OVERALL CONCLUSIONS AND RECOMMENDATIONS 305 Recommendation 2: As part of an enhanced primary care system for adolescents, health care providers and health organizations should fo- cus attention on the particular needs of specific groups of adolescents who may be especially vulnerable to risky behavior or poor health because of selected population characteristics or other circumstances. Implementing this recommendation would involve focusing explicit attention on issues of access, acceptability, appropriateness, effectiveness, and equity of health services for an increasingly racially and ethnically diverse population of adolescents and for selected adolescent groups, such as those who are poor; in the foster care system; homeless; in families that have recently immigrated to the United States; lesbian, gay, bisexual, or transgender; or in the juvenile justice system. Recommendation 3: Providers of adolescent primary care services and the payment systems that support them should make disease prevention, health promotion, and behavioral health—including early identification, management, and monitoring of current or emerging health conditions and risky behavior—a major component of routine health services. For this recommendation to be realized, providers of adolescent pri- mary care services would need to give attention to the coordination and management of the specialty services young people often need. They would coordinate screening, assessment, health management, and referrals to spe- cialty services. They would also monitor behavior that increases risk in such areas as injury, mental health, oral health, substance use, violence, eating disorders, sexual activity, and exercise. Performance measures for these services would need to be incorporated into criteria used for credentialing, pay-for-performance incentives, and quality measurement. And perhaps most important, payment systems would need to finance such services and activities. Public Health System Recommendation 4: Within communities—and with the help of public agencies—health care providers, health organizations, and community agencies should develop coordinated, linked, and interdisciplinary ado- lescent health services. To effect this recommendation, health care providers across communi- ties would need to work together to encourage rapid and coordinated ser- vices through collocation or participation in regional planning and action groups organized by managed care plans, large group networks, health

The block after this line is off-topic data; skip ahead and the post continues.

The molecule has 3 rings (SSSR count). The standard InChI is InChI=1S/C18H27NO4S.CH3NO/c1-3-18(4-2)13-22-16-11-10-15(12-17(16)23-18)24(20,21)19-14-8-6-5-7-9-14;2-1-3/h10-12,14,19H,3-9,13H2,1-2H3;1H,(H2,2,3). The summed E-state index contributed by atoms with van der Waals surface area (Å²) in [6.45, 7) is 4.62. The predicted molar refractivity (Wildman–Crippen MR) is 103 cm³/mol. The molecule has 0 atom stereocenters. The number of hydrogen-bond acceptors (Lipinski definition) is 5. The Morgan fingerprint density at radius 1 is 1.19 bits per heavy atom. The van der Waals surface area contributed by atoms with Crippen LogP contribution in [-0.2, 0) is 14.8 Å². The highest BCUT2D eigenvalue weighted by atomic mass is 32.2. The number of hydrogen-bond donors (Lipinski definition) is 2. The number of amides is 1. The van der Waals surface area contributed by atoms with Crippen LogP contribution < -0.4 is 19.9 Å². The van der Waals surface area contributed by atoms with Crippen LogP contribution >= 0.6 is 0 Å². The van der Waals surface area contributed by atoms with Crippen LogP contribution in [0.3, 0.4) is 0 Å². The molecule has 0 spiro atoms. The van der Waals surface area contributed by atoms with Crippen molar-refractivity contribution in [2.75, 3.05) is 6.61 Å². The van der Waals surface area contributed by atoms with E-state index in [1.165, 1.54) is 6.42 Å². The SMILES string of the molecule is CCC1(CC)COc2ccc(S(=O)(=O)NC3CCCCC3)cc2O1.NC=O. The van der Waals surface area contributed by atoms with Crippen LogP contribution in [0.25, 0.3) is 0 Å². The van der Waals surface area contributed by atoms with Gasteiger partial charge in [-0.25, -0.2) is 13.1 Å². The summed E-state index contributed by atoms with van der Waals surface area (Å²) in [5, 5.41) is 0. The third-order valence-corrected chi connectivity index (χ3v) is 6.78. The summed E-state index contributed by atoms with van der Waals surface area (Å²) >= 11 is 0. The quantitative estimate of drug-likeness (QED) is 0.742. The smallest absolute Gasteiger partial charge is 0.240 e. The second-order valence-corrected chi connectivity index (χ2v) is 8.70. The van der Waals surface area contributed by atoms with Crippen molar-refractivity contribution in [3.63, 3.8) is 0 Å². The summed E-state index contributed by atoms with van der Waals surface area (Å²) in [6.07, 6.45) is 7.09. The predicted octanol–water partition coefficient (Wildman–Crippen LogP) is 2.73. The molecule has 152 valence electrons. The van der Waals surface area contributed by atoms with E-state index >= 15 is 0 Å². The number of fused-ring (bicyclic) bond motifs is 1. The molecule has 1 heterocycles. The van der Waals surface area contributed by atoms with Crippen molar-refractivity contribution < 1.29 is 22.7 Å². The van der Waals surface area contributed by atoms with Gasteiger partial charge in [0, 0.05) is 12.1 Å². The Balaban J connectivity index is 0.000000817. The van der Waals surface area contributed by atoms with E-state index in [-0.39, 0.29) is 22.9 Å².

306 ADOLESCENT HEALTH SERVICES professional associations, or public health agencies. Beyond direct patient services, primary care providers and providers of mental health/substance abuse, reproductive, nutritional, and oral health services would have to establish public and private programs in a region for managing referrals; coordinating electronic patient information; and staffing adolescent call centers and regional services to communicate directly with adolescents, their families, and various providers. In addition, the particular health needs of adolescents, especially the most vulnerable populations, would need to be addressed in the development of electronic health records. Such records offer a significant opportunity to ensure coordinated care, as well as to provide adolescent-focused patient portals, messaging and reminder services, and electronic personalized health education services to improve interventions. An overarching principle in the implementation of this recommendation is that adolescents should be asked to give explicit consent for the sharing of information about them, a point addressed in the committee’s next recommendation. Privacy and Confidentiality Recommendation 5: Federal and state policy makers should maintain current laws, policies, and ethical guidelines that enable adolescents who are minors to give their own consent for health services and to receive those services on a confidential basis when necessary to protect their health. To implement this recommendation, federal and state policy makers would need to examine the variations among states in the age of consent for care for adolescents and consider the impact of such variations on ado- lescents’ access to and use of services that are essential to protecting their health (e.g., services for contraception, sexually transmitted infections/HIV, mental health, and substance use). A balance is needed between maintain- ing the confidentiality of information and records regarding care for which adolescent minors are allowed to give their consent, and encouraging the involvement of parents and families in the health services received by ado- lescents whenever possible, both supporting and respecting their role and importance in adolescents’ lives and health care. Adolescent Health Care Providers Recommendation 6: Regulatory bodies for health professions in which an appreciable number of providers offer care to adolescents should incorporate a minimal set of competencies in adolescent health care and development into their licensing, certification, and accreditation requirements.